Search America's historic newspaper pages from 1789-1963 or use the U.S. Newspaper Directory to find information about American newspapers published between 1690-present. Chronicling America is sponsored jointly by the National Endowment for the Humanities external link and the Library of Congress. Learn more
About Woodville Republican. (Woodville, Miss.) 185?-current
Woodville, Miss. (185?-current)
- Woodville Republican. : (Woodville, Miss.) 185?-current
- Place of publication:
- Woodville, Miss.
- Geographic coverage:
- J.A. Kelly
- Dates of publication:
- Woodville (Miss.)--Newspapers.
- Also available on microfilm from UMI.
- Archived issues are available in digital format from the Library of Congress Chronicling America online collection.
- Description based on: new ser., v. 2, no. 3 (Aug. 18, 1858) = v. 35, no. 3.
- Editors: W.H. Noble and J.H. Jones, <1874>
- Latest issue consulted: Vol. 88, no. 8 (July 13, 1912).
- Publisher: John W. Bryant, <1874>.
- sn 87065677
- Preceding Titles:
- Related Links:
- View complete holdings information
- First Issue Last Issue
Southern Planter, Woodville Republican, The Republican, The Woodville Republican, The Woodville Republican, and Wilkinson Advertiser and Woodville Republican
The Woodville Republican, the longest running newspaper in Mississippi and possibly the state's oldest continuously operated business, was published in Wilkinson County in the southwest corner of the state. Situated on the eastern bank of the Mississippi River, Wilkinson County was created in 1802 from part of the Old Natchez Cession, the first area occupied by Europeans. Woodville, the county seat and one of the oldest towns in the state, was home to several prominent Mississippians including President of the Confederate States of America, Jefferson Davis, whose boyhood home was nearby Rosemont Plantation.
The founding editor/proprietor of the Woodville Republican, Missourian William A. A. Chisholm, moved to Woodville in fall 1823 and published the first issue on December 11, 1823. Chisholm published and/or edited the four-page, weekly paper until at least 1836. Variations in name and changes of management were frequent throughout the paper's early years: Woodville Republican (1823-26); the Republican, and Wilkinson Weekly Advertiser (1826); Woodville Republican, and Wilkinson Weekly Advertiser (1827-30); the Mississippi Democrat (1831); the Southern Planter (1832); Woodville Republican (1833-44); the Republican (1844-47); the Woodville Republican (1847-53); and the Woodville Republican, and Wilkinson Advertiser (1853-55). Around 1858, the name of the newspaper reverted to the Woodville Republican for the fourth and final time. "Republican" referred to our nation's form of government; the paper always supported the Democratic Party except from 1869 to 1874 when William H. Nobles, a Republican and for a few years county sheriff, ran the paper. In 1879 former Confederate Captain John South Lewis, joined the paper and later became sole proprietor/editor. Subsequently, the Republican passed from father to son through four generations, and as of 2014 was owned and operated by Andrew Lewis, John S. Lewis's great-grandson.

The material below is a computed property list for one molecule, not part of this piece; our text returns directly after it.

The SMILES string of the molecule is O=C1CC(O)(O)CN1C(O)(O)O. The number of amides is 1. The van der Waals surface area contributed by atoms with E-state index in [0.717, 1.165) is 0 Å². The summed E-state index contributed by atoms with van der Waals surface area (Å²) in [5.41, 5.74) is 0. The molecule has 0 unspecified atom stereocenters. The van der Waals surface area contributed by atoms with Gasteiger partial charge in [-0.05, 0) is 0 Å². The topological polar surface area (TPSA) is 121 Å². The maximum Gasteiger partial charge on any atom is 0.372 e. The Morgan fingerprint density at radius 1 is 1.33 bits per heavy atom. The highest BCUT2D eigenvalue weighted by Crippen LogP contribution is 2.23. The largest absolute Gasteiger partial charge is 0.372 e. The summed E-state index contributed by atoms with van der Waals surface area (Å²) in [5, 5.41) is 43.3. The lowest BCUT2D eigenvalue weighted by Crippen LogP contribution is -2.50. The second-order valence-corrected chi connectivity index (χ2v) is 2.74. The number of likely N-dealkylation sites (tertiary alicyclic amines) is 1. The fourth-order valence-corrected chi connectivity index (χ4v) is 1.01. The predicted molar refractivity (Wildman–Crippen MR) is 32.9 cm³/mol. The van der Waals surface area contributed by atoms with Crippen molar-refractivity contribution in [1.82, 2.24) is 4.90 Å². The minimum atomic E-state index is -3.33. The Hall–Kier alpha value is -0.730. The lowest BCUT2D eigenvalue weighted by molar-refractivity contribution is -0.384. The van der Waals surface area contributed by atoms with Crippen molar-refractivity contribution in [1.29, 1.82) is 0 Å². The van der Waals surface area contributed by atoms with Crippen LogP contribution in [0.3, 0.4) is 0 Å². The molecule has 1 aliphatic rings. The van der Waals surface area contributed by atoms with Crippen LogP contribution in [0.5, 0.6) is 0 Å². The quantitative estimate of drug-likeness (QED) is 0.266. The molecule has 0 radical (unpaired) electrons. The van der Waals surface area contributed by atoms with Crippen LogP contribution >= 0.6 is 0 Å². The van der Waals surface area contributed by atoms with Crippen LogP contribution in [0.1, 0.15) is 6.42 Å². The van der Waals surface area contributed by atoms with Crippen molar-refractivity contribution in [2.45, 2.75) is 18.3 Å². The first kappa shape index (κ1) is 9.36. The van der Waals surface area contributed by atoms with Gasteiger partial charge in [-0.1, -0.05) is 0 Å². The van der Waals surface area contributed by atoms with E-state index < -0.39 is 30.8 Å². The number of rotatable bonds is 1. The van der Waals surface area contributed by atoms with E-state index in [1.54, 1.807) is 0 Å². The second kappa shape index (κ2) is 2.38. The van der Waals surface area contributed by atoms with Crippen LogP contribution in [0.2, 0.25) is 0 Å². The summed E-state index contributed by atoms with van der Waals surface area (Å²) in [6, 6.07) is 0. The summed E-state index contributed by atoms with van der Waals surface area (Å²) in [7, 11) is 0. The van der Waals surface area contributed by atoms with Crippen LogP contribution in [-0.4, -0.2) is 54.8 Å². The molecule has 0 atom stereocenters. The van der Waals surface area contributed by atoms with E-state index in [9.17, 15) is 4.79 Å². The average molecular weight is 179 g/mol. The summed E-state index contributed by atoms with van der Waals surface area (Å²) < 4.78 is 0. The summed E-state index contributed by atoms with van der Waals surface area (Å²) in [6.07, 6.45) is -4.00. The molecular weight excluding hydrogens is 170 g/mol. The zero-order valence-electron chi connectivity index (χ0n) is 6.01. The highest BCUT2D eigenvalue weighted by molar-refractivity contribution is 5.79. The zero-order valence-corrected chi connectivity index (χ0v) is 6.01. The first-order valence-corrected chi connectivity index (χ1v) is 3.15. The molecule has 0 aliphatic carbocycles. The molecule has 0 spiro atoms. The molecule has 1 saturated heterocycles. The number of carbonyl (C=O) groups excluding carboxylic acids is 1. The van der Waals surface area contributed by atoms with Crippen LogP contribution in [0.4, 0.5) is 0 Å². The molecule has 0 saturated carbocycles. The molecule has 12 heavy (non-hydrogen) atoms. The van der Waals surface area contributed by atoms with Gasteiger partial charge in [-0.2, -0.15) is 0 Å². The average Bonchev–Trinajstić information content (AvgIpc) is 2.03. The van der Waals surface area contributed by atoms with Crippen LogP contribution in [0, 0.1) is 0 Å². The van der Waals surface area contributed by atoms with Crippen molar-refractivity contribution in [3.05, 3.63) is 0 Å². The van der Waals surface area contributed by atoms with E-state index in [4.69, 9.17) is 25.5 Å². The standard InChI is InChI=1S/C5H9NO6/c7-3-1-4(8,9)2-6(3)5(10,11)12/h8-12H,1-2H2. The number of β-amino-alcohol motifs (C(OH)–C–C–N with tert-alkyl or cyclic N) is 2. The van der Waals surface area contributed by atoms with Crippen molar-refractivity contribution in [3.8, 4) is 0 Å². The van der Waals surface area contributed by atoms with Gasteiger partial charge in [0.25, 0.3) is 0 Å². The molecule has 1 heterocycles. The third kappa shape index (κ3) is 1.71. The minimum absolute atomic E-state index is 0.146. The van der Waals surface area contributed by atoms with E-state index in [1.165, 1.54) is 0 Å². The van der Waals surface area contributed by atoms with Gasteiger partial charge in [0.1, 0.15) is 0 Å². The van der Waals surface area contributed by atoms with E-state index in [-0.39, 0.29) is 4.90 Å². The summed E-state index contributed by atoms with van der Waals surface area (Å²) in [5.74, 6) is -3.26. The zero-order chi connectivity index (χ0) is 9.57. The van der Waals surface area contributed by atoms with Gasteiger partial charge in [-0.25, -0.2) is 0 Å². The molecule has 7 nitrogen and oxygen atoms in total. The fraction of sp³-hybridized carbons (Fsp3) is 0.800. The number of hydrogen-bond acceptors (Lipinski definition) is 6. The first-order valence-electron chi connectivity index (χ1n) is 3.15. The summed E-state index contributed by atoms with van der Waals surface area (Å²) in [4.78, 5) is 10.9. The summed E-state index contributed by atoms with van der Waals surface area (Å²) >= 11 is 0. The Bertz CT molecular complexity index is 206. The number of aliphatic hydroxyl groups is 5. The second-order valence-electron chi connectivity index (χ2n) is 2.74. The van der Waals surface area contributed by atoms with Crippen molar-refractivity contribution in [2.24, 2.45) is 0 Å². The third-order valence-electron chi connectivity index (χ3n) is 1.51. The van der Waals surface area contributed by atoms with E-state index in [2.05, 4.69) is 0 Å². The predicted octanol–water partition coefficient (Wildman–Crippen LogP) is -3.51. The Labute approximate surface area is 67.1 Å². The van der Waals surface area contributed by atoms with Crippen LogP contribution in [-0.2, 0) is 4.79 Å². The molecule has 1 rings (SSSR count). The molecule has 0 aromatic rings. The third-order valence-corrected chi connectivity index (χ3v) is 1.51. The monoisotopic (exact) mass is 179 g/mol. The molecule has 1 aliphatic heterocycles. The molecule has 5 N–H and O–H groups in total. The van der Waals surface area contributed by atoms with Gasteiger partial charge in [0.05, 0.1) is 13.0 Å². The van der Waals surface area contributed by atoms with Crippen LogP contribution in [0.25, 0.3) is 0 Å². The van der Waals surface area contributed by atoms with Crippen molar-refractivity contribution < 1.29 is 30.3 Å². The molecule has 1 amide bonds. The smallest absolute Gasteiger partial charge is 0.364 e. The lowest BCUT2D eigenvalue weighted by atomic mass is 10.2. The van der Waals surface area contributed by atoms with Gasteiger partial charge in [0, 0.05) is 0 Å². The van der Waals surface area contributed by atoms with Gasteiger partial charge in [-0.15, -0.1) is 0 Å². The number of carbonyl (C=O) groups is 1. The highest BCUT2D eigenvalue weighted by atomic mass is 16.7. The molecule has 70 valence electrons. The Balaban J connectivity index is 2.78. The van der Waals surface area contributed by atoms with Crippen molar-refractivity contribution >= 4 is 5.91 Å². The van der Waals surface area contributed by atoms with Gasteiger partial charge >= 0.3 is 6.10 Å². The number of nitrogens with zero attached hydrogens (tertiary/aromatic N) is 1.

The content and organization of the Woodville Republican reflected the changing times. During the 19th century, the paper was a mix of national, state, and local news; poetry, general interest items, letters and addresses of notable Southerners, and local advertisements. In the 1850s, political news of interest to citizens filled the anti-Whig paper. For example, the Nashville Convention, an 1850 meeting of nine Southern states considering secession, was a recurring topic, and in 1851 the paper focused on Mississippi's gubernatorial race. Beginning in the early 20th century, state and local news and social announcements were more dominant. By 1902, "Mississippi State News" was a regular front-page column, and the Republican declared itself the "Official Journal of Wilkinson County." Columns and editorials reflected prevailing attitudes of white conservative Democrats. News of the day included the new state capitol building in Jackson and President Theodore Roosevelt's November 1902 bear hunt in Sharkey County, Mississippi, from which evolved the "teddy" bear.
Provided by: Mississippi Department of Archives and History